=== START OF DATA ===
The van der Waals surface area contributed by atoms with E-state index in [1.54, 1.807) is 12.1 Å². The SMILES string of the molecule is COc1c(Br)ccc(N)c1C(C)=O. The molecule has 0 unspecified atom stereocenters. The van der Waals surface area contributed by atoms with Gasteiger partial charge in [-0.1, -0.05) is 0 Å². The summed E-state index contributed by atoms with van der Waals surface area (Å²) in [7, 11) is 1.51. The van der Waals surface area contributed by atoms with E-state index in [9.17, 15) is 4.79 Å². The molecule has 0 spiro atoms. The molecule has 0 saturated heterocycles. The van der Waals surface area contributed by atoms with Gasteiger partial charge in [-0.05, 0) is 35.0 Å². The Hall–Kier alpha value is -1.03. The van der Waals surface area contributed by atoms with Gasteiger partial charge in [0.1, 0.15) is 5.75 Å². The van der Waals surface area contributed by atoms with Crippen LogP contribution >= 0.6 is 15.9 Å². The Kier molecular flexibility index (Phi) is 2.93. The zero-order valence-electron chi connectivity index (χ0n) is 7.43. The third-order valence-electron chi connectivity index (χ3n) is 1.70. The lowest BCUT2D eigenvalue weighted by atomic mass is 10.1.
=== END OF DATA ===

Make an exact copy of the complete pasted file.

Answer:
The van der Waals surface area contributed by atoms with E-state index in [1.54, 1.807) is 12.1 Å². The SMILES string of the molecule is COc1c(Br)ccc(N)c1C(C)=O. The molecule has 0 unspecified atom stereocenters. The van der Waals surface area contributed by atoms with Gasteiger partial charge in [-0.1, -0.05) is 0 Å². The summed E-state index contributed by atoms with van der Waals surface area (Å²) in [7, 11) is 1.51. The van der Waals surface area contributed by atoms with E-state index in [9.17, 15) is 4.79 Å². The molecule has 0 spiro atoms. The molecule has 0 saturated heterocycles. The van der Waals surface area contributed by atoms with Gasteiger partial charge in [-0.05, 0) is 35.0 Å². The Hall–Kier alpha value is -1.03. The van der Waals surface area contributed by atoms with Gasteiger partial charge in [0.1, 0.15) is 5.75 Å². The van der Waals surface area contributed by atoms with Crippen LogP contribution >= 0.6 is 15.9 Å². The Kier molecular flexibility index (Phi) is 2.93. The zero-order valence-electron chi connectivity index (χ0n) is 7.43. The third-order valence-electron chi connectivity index (χ3n) is 1.70. The lowest BCUT2D eigenvalue weighted by atomic mass is 10.1.